Six, a British musical about the wives of Henry VIII, is a scrupulously specious masterclass in frivolity. These onetime queens, blinged and bedazzled as fabulous pop-diva Kweens, undertake a six-way singing competition to decide who had “the biggest, the firmest, the fullest... load of B.S. to deal with” from their kingly husband. Backed by a live band, the sextet’s set amounts to the love child of RuPaul’s Drag Race and the Super Bowl halftime show.
Those hoping for revisionist revenge fantasy will leave disappointed. Those seeking dramatic tension, character development, tragedy — anything having to do...
Six, a British musical about the wives of Henry VIII, is a scrupulously specious masterclass in frivolity. These onetime queens, blinged and bedazzled as fabulous pop-diva Kweens, undertake a six-way singing competition to decide who had “the biggest, the firmest, the fullest… load of B.S. to deal with” from their kingly husband. Backed by a live band, the sextet’s set amounts to the love child of RuPaul’s Drag Race and the Super Bowl halftime show.
Those hoping for revisionist revenge fantasy will leave disappointed. Those seeking dramatic tension, character development, tragedy — anything having to do with the second half of the phrase “musical theater” — won’t find it here. Rather than locate these elements in the source material (where they are abundant), Lucy Moss and Toby Marlow, who wrote the script in 2017 while studying at Cambridge, pretend to a historical aura while gleefully emptying their subjects of historical content. As Moss explained in an interview, it’s “about showing that women and non-binary people can tell stories that don’t include men.” Sorry, Bluebeard, it’s ladies’ night.
The six historical women are grafted onto six contemporary pop-music brands. Catherine Howard (Samantha Pauly) delivers her bubblegum anthem “All You Wanna Do” à la Ariana Grande, and Anne Boleyn (Andrea Macasaet) evokes pop-punker Avril Lavigne with “Don’t Lose Ur Head.” These mashups constitute the show’s creative achievement: they are clever — devilishly clever — and the performers all acquit themselves admirably in their delivery. Brittney Mack commands attention as a Nicki Minaj-ian Anne of Cleves. Adrianna Hicks as a Beyoncé-inspired Catherine of Aragon is, quite simply, electric.
Ay, but there’s the rub. Productions like Hamilton have shown how the pop-remix gambit can profitably enliven history, especially for youngsters. But when Jane Seymour (Abby Mueller), who died after just seventeen months as queen, boasts herself “unbreakable” in the number “Heart of Stone,” one may fairly wonder whether the show’s historical interest is genuine.
Early on, these scary wives of Windsor claim that “history’s about to get overthrown.” This is a clever trick: remove the history, and the overthrow’s a breeze. Six makes a show of glancing at history and sprinting in the opposite direction. What’s left is catnip to our perpetually adolescent consumer class.
Given the starchy demographics of the typical Broadway audience, a big challenge facing any play about black life is to avoid minstrelsy — i.e., serving up warmed-over stereotypes about blacks to satisfy white expectations. These stereotypes are no longer so unsubtle and pernicious as the ones that produced Sambo, but our society’s appetite for black culture has grown immensely since the nineteenth century. So the opportunities for racial grift have expanded, too.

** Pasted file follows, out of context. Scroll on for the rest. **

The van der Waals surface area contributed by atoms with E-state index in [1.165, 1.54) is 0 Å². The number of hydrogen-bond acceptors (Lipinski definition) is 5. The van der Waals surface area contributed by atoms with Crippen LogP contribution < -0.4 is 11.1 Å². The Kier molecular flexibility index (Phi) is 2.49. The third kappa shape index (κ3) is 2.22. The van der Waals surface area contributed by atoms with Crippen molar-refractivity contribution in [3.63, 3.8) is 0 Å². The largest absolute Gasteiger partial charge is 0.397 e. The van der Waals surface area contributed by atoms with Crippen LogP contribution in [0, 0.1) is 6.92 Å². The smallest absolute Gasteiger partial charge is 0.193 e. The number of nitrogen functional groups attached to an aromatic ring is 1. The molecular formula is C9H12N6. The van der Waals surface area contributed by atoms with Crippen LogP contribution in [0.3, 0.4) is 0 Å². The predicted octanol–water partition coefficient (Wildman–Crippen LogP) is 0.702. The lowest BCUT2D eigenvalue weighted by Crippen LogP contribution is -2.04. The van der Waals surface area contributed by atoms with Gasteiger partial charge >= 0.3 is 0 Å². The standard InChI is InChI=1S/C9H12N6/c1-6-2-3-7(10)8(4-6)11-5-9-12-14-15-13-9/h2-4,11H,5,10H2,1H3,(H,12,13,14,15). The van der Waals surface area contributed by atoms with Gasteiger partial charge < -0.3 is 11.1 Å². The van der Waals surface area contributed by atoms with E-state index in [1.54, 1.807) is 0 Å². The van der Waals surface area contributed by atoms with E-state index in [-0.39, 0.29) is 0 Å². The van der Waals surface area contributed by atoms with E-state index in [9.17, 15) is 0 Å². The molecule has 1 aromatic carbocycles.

In light of this, Chicken & Biscuits left me feeling a bit uneasy. The play, a new comedy about the funeral of a black family’s patriarch, wasn’t all bad. Amateurish and clunky, yes, but it has heartfelt moments. The script is Douglas Lyons’s first full-length play; the director, Zhailon Levingston, is making his Broadway debut. The action follows a plot that daytime-TV audiences might recognize, if not from the soaps, then from the British dark comedy Death at a Funeral (2007) or the 2010 remake with black Hollywood stars. Family members gather from afar for a funeral; they bicker; a secret comes out; all are shocked into loving and accepting one another. These aren’t black stereotypes, just worn-out theatrical ones.
Nor was it the title that gave me pause, though I can’t imagine Refried Beans & Rice will be hitting stages anytime soon. No, what made me uneasy about Chicken & Biscuits was the way it portrays traditional Christian life as practiced by millions across the country today. Will Arbery’s Heroes of the Fourth Turning did something like this off-Broadway a couple years back, except with white conservative Catholics instead of blacks, and liberal audiences marveled at the suggestion that those deplorables could have such rich inner lives. And yet here, black spirituality is so taken for granted that it’s bound to be a source of comedy, not drama, when the minister gets animated in his eulogy or when “Mother Jones” strains to hit the high notes.
Does that make Chicken & Biscuits a brand of minstrelsy? I don’t think so, but I can’t shake the notion that black Christianity generally serves as a proxy belief for religiously progressive whites, who indulge or reject it by convenience. It’s all smiles in the theater, but when it comes to, say, closing black churches during a pandemic, the swing is fast enough to give you whiplash.
Six is at the Brooks Atkinson Theater, New York City (open booking). Chicken & Biscuits is at the Circle in the Square Theater, New York City through January 2. This article was originally published in The Spectator’s December 2021 World edition.